You are out camping with your family and you decide that you would heat some water for cooking your food. The pot you use is made from aluminum (heat capacity, s, = 0.902 J/g@EC). The pot has a mass of 675.6 g and a capacity of 1.356 L. You are going to heat water (s = 4.184 J/g degrees C) starting from ice (s = 36.93 J/mol degreesC) to its boiling point. If you start with 1250 g of ice at -10 degrees C, which is the same temperature as the pot, how many grams of pentane would you have to burn to heat this amount of water form -10 degrees C to its boiling point and boil off half of the water? Heat of fusion of water is 334.0 J/g, heat of vaporization of water is 40.68 kJ/mol. If you have 500.0 mL of pentane (d = 0.6262 g/mL) to use, will you have sufficient pentane to heat the pot and water? (delta)Heat of formation, C5H12 = -140.0 kJ/mol; (delta)Heat of formation CO2 = 393.5 kJ/mol; (delta)Heat of formation H2O(g) = 241.8 kJ/mol© BrainMass Inc. brainmass.com October 10, 2019, 5:46 am ad1c9bdddf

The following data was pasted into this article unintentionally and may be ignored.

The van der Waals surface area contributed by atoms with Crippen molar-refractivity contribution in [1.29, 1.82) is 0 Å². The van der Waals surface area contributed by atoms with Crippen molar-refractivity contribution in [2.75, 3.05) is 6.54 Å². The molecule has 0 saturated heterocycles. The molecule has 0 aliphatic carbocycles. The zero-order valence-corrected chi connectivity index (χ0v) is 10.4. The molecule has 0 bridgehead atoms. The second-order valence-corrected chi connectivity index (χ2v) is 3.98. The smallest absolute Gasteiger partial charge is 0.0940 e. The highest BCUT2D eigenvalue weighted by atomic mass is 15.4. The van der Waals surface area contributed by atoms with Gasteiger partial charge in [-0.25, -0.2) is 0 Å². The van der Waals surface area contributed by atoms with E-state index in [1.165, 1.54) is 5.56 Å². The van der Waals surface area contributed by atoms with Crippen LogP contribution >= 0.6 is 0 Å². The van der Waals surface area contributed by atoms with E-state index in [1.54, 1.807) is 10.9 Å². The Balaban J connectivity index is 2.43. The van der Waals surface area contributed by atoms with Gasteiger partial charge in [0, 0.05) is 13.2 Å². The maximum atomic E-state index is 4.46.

Thanks for letting me work on your post. Here is my explanation:
energy needed for heating up the pot: 675.6*0.902*(100+10)=67033.032J=67.033kJ
energy needed for H2O from -10 to 0 (ice): ...
The expert examines heating a pot of water with pentane.